MOYO. Hundreds of South Sudan refugees living in different settlement camps in Moyo district have expressed willingness to return to their Country if the ongoing conflict comes to a peaceful conclusion.They say that the return of peace in South Sudan is the only hope they have to live a prosperous life.
Speaking to West Nile Web, several refugees argued that despite the loss of property and lives of their relatives, they are ready to return to South Sudan in case, their leaders in the opposition and those in government root for peaceful means of resolving their grievances.
Mr Jackson Godi Alison, a refugee at Palorinya settlement Camp appealed to United Nations to facilitate South Sudan Peace restoration process other than focusing on humanitarian aid alone.
Godi also requested South Sudan leaders in government to come together and unit with the opposition regardless of their political and tribal differences in a bid to bring the fight in the Country to an end.
“Our population as refugees is big and for that reason, the government of Uganda and UN may not adequately avail all the services we need in the Camp. When you look at our class rooms and health centers in the Camps, they are congested because of the big number of learners and other people, who are yearning for the services,” Godi said.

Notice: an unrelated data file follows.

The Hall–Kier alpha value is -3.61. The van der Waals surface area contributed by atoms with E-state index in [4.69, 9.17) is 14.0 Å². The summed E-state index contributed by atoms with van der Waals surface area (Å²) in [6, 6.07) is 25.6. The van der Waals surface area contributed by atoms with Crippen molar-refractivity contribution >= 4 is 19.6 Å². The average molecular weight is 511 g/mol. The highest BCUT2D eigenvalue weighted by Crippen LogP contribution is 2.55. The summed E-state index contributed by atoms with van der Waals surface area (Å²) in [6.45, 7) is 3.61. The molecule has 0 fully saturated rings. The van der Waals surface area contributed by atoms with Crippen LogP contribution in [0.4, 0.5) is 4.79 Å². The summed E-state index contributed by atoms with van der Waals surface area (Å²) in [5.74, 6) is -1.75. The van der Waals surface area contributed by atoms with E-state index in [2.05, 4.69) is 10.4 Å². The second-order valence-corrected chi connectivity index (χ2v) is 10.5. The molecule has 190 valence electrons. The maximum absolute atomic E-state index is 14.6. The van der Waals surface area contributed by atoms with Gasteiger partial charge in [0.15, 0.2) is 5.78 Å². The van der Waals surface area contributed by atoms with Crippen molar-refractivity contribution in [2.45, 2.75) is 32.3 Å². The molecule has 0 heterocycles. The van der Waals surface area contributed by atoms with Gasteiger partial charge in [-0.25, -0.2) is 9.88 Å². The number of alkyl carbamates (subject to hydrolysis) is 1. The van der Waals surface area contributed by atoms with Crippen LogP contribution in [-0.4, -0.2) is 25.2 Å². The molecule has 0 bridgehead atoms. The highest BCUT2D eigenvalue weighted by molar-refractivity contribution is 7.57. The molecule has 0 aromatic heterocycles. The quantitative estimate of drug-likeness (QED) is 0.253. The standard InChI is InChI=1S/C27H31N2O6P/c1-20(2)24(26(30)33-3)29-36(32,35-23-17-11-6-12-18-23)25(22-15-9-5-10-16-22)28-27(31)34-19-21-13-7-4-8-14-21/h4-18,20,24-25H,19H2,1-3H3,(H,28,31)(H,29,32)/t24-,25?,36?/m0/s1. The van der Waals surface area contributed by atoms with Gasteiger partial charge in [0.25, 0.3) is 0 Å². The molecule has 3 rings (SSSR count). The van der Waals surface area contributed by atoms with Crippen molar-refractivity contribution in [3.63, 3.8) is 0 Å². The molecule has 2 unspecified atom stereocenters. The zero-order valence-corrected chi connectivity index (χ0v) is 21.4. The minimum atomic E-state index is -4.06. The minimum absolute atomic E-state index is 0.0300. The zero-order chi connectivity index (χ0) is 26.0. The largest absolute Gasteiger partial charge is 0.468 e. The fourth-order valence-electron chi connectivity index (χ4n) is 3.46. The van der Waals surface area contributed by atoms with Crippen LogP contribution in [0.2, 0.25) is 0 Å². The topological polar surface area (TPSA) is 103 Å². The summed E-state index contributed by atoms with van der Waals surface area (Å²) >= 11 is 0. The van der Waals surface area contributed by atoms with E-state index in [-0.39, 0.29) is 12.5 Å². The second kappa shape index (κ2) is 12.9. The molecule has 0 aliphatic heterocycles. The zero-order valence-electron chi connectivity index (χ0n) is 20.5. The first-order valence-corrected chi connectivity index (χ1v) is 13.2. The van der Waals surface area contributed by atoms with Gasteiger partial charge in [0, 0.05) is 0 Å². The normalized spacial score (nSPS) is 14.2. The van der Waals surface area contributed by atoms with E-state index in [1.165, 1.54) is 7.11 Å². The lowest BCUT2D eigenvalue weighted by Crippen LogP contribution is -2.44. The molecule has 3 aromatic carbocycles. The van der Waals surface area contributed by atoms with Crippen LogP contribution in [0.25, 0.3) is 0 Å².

He continued “we lost our sisters and brothers due to preventable diseases and we shall continue to lose more if a long lasting solution is not found to the war in South Sudan. Peace is all what we need in South Sudan,”
Ms Betty Sunday, another refugee said the challenges in the camps have become so unbearable and that if their leaders in South Sudan could agree to signing a peace deal, they are ready and willingly to go back to their homes to start new lives.
Similarly, Justin Keji Ganya urged South Sudan officials to be God fearing people in order to feel the pain of suffering of South Sudanese.
Over 200,000 South Sudanese refugees are being settled in Moyo district. UN and other Humanitarian Agencies are currently, trying their best to support the refugees to live a better life but the decline in donor funding to the UN refugee agency is complicating matters as some critical needs of the asylum seekers are not adequately added.